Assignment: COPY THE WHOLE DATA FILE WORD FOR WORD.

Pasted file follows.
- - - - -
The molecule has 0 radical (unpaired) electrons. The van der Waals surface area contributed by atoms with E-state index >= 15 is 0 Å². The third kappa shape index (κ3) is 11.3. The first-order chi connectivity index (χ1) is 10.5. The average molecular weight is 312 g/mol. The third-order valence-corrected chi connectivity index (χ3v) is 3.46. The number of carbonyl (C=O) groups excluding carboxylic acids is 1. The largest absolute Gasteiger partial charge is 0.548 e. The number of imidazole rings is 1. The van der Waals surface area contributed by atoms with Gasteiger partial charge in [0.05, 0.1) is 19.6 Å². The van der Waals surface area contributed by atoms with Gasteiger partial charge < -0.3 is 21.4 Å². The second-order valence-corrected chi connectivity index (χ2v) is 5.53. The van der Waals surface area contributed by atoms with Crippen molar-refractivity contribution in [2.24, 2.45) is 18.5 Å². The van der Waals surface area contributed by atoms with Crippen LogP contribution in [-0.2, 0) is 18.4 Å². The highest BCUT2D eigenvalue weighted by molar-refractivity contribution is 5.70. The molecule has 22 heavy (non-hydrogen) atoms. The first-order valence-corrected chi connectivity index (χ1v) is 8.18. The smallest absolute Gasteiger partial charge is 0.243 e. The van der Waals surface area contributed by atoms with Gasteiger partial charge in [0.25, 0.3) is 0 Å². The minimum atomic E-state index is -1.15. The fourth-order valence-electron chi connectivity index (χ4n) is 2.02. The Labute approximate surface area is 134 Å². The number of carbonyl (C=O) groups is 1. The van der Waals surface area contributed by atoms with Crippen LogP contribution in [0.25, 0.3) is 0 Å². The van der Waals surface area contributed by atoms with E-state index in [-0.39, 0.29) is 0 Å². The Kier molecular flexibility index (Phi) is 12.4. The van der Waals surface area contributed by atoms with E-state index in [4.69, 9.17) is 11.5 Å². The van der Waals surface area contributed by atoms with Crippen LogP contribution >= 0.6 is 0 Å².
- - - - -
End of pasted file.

The molecule has 0 radical (unpaired) electrons. The van der Waals surface area contributed by atoms with E-state index >= 15 is 0 Å². The third kappa shape index (κ3) is 11.3. The first-order chi connectivity index (χ1) is 10.5. The average molecular weight is 312 g/mol. The third-order valence-corrected chi connectivity index (χ3v) is 3.46. The number of carbonyl (C=O) groups excluding carboxylic acids is 1. The largest absolute Gasteiger partial charge is 0.548 e. The number of imidazole rings is 1. The van der Waals surface area contributed by atoms with Gasteiger partial charge in [0.05, 0.1) is 19.6 Å². The van der Waals surface area contributed by atoms with Gasteiger partial charge < -0.3 is 21.4 Å². The second-order valence-corrected chi connectivity index (χ2v) is 5.53. The van der Waals surface area contributed by atoms with Crippen molar-refractivity contribution in [2.24, 2.45) is 18.5 Å². The van der Waals surface area contributed by atoms with Crippen LogP contribution in [-0.2, 0) is 18.4 Å². The highest BCUT2D eigenvalue weighted by molar-refractivity contribution is 5.70. The molecule has 22 heavy (non-hydrogen) atoms. The first-order valence-corrected chi connectivity index (χ1v) is 8.18. The smallest absolute Gasteiger partial charge is 0.243 e. The van der Waals surface area contributed by atoms with Gasteiger partial charge in [0.25, 0.3) is 0 Å². The minimum atomic E-state index is -1.15. The fourth-order valence-electron chi connectivity index (χ4n) is 2.02. The Labute approximate surface area is 134 Å². The number of carbonyl (C=O) groups is 1. The van der Waals surface area contributed by atoms with Crippen LogP contribution in [0.25, 0.3) is 0 Å². The van der Waals surface area contributed by atoms with E-state index in [-0.39, 0.29) is 0 Å². The Kier molecular flexibility index (Phi) is 12.4. The van der Waals surface area contributed by atoms with E-state index in [4.69, 9.17) is 11.5 Å². The van der Waals surface area contributed by atoms with Crippen LogP contribution >= 0.6 is 0 Å².